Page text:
Human population responsibile for the deformities and destruction of amphibian population in north a

American Midland Naturalist Many amphibians school in large numbers, many newly metamorphosed amphibians aggregate, and many amphibian species mate in large communal groups.

Daszak, P.

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This article has been cited by other articles in PMC. In Australia, the hatching success of alpine treefrogs Litoria verreauxii alpina and eastern froglets Crinia signifera was significantly enhanced when embryos were shielded from UVB radiation Broomhall et al.

Many amphibians still lay their eggs in shallow water and in large communal masses, potentially subjecting the eggs to UVB radiation and infectious diseases.

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Perhaps for some of the amphibian populations containing such individuals, those attributes will be good enough to permit the species to persist for millions more years. For example, ozone depletion is a phenomenon initiated only decades ago by human impacts on stratospheric chemistry Madronich et al. The coupling of environmental changes and disease outbreaks in amphibians in North America and in the tropics is emblematic of the complexity and dynamics of the ecological processes influencing amphibian population declines worldwide Blaustein and Dobson In large schools, which can comprise hundreds of thousands of individuals Blaustein , there is great potential for disease transmission. For example, the eggs of some species do not have adequate defenses against UVB radiation, and they may be laid where they are subjected to lethal levels of UVB radiation Blaustein et al. But under today's conditions, these very behaviors may subject amphibians to a variety of damaging agents, including UVB radiation and pathogens. Lee, M. Kiesecker, and A. Environmental pollutants arise as likely important factors in amphibian declines because they have realized potential to affect recruitment.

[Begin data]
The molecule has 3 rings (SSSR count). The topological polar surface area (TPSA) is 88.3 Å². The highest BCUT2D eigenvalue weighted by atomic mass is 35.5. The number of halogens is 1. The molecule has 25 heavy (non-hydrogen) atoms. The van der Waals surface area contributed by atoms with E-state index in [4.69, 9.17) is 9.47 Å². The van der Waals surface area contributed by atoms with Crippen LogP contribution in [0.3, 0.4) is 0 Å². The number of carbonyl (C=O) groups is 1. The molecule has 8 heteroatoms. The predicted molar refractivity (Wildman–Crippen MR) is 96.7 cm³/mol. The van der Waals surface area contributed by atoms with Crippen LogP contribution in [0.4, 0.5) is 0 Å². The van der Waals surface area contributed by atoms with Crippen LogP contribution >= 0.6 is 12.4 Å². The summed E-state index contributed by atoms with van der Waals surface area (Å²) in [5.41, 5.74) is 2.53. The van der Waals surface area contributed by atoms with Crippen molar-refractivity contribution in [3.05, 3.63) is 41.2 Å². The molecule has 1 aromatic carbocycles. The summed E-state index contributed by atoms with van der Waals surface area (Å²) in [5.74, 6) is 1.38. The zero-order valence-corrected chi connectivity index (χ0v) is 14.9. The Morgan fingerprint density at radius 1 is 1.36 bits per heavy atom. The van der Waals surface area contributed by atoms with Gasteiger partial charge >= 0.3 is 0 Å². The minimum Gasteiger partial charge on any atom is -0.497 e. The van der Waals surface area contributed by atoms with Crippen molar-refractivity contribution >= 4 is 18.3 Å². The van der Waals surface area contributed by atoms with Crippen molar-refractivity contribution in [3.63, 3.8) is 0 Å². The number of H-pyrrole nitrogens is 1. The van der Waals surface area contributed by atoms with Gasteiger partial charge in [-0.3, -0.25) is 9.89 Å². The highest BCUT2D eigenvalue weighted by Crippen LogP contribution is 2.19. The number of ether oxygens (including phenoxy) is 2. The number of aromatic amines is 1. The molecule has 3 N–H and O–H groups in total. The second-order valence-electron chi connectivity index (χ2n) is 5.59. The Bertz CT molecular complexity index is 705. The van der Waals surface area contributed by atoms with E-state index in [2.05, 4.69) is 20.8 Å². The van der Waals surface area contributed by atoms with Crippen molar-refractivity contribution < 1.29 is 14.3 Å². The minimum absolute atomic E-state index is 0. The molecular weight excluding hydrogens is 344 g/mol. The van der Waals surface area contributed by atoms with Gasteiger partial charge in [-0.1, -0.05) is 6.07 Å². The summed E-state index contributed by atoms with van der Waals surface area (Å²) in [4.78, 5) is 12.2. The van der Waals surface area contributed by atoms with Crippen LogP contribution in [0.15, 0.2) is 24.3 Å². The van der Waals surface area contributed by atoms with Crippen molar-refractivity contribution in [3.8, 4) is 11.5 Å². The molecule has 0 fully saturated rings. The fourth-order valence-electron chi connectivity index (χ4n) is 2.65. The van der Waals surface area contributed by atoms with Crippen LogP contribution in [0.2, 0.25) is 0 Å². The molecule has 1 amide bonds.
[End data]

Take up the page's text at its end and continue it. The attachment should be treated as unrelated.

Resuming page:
Animals have been exposed to sunlight and UVB radiation throughout their evolutionary history Cockell Vredenburg, V. For example, the evolutionary timescale may be in hours for bacteria, in weeks for certain fly species, and in decades for some vertebrate groups.

why is the loss of amphibian populations significant?
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The cause of global amphibian declines: a developmental endocrinologist's perspective